Colon health is something that each and every one of us should be concerned about. And now, for people with a history of colon polyp formation, a new study suggest that use of selenium based antioxidant supplements might help prevent the development of new colon polyps. Keep reading for more information on this recent research.
The study was based on the results experienced by more than 400 people, some which received a placebo and others of which received an antioxidant rich supplement that contained selenomethionnine, Vitamins A, C, and E and zinc. The study results showed that people in the group of folks who received the antioxidants had about a 40 percent reduction in the formation of new polyps within their large bowel.
Polyps, or adenoma, are benign lesions that form in the large bowel and can over time, turn into cancer. Although only a small percentage of these polyps will develop into cancer, the vast majority (70 to 80 percent) of colorectal cancer stems from them.
“Our study is the first intervention trial specifically designed to evaluate the efficacy of the selenium-based antioxidant compound on the risk of developing metachronous adenomas,” said lead researcher Luigina Bonelli, MD, from Italy’s National Institute for Cancer Research in Genoa.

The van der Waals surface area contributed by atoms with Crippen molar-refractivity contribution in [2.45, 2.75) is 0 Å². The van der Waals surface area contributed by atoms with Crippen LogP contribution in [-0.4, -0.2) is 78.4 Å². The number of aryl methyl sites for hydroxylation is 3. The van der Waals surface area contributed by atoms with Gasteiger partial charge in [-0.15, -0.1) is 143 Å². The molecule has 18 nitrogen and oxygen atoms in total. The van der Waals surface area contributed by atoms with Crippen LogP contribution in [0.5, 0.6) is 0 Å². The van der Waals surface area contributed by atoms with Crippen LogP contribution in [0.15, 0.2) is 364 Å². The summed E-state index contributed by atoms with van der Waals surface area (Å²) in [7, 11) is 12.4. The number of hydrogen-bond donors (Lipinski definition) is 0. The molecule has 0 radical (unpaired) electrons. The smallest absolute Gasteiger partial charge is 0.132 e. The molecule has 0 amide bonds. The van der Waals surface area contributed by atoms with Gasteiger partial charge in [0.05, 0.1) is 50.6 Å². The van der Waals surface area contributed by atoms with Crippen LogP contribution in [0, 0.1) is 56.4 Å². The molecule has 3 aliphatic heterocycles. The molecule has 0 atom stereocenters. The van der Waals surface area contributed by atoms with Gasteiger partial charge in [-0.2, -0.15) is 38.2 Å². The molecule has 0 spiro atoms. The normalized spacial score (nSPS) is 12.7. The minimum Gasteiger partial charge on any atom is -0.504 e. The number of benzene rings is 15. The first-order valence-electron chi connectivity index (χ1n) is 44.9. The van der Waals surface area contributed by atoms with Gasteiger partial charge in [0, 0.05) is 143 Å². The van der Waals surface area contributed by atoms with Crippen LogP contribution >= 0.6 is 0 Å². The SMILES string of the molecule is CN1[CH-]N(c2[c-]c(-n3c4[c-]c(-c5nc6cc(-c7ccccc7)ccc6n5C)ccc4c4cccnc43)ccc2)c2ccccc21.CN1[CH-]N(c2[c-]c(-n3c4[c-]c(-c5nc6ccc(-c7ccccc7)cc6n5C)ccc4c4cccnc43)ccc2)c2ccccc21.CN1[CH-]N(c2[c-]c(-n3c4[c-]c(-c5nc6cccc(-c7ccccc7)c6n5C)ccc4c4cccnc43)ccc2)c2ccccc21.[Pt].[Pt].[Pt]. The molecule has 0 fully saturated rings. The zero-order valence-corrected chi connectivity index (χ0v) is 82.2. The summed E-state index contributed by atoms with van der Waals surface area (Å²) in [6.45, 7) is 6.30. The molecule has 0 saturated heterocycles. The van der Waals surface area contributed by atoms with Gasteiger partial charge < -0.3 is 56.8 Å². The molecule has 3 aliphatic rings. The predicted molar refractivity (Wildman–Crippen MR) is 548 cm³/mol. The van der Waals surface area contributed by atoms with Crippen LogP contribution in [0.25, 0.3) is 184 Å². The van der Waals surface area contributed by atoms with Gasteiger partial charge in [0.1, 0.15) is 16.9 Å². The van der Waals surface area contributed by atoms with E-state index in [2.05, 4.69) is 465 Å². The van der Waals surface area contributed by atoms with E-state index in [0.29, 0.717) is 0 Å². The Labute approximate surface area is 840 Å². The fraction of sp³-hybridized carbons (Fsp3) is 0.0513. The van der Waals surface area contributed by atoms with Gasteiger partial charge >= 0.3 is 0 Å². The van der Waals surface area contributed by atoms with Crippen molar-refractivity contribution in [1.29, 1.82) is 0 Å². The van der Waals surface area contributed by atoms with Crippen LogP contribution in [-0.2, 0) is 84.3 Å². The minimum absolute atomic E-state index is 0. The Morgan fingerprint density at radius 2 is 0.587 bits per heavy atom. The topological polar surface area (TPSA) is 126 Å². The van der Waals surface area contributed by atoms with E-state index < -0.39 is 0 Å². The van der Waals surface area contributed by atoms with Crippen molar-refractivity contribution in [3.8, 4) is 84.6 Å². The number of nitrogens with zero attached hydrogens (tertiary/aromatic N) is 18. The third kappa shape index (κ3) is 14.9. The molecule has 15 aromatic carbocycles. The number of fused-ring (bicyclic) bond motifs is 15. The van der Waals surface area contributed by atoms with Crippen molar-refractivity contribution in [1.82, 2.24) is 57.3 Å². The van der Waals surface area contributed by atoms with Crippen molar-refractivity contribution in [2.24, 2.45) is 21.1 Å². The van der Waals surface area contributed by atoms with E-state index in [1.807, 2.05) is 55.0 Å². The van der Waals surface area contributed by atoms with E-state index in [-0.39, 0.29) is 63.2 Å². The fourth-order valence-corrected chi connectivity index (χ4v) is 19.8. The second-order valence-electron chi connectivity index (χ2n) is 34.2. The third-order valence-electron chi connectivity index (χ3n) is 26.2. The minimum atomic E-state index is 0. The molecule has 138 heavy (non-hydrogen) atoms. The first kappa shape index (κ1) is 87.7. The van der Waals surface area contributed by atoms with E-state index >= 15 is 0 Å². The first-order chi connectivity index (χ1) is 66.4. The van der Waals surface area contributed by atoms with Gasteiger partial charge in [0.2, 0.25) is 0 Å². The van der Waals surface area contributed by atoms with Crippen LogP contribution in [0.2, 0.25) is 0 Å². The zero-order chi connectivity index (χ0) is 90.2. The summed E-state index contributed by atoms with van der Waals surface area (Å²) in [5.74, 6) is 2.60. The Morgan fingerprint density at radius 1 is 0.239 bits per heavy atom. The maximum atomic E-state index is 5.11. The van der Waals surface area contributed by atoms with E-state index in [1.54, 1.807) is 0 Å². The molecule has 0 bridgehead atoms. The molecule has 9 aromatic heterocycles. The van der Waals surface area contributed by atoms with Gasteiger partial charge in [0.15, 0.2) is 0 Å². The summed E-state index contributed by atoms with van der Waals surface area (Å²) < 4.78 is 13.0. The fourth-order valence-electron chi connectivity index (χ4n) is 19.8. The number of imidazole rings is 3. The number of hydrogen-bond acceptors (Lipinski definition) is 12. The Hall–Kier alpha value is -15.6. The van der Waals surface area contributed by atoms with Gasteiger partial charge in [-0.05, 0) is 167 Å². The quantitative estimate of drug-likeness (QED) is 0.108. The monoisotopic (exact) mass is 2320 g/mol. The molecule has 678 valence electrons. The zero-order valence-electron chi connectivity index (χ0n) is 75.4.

The study is being heralded as the next step on the ladder leading up to anti cancer effects of the mineral, something which earlier this year the US Food and Drug Administration asserted there was no evidence to support. The USDA said that health claims made for selenium supplements reducing the risk of urinary tract cancers other than bladder cancer, lung and other respitory tract cancers, colon and other digestive tract cancers, brain cancer, liver cancer or breast cancer were not supportable by the evidence.
This study suggests otherwise, and results of it will be presented at the American Association for Cancer Research Frontiers in Cancer Prevention Research Conference, which is held in Houston.
In the study, 411 participants, who were ages 25 to 75, were randomly assigned to either the control group of the group that received the supplement. The supplement delivered 200 micrograms of the active agent, 30 milligrams of zinc, 6000 international units of Vitamin A, 180 milligrams of Vitamin C and 30 milligrams of Vitamin E on a daily basis. All of the participants had already had polyps removed surgically.
“Our results indicated that individuals who consumed antioxidants had a 40 per cent reduction in the incidence of metachronous adenomas of the large bowel,” said Bonelli. “It is noteworthy that the benefit observed after the conclusion of the trial persisted through 13 years of follow up.”
The stakes for the research are high. There are more than one half million new cases of colon cancer diagnosed each year around the world, and the about 200,000 people die from the disease each year.
Additional research is required to provide further evidence of the effectiveness of the supplement, and for why these particular agents produce the effects that the research evidence suggests that they produce. In the meantime, colon cancer will continue to be a battle fought by many.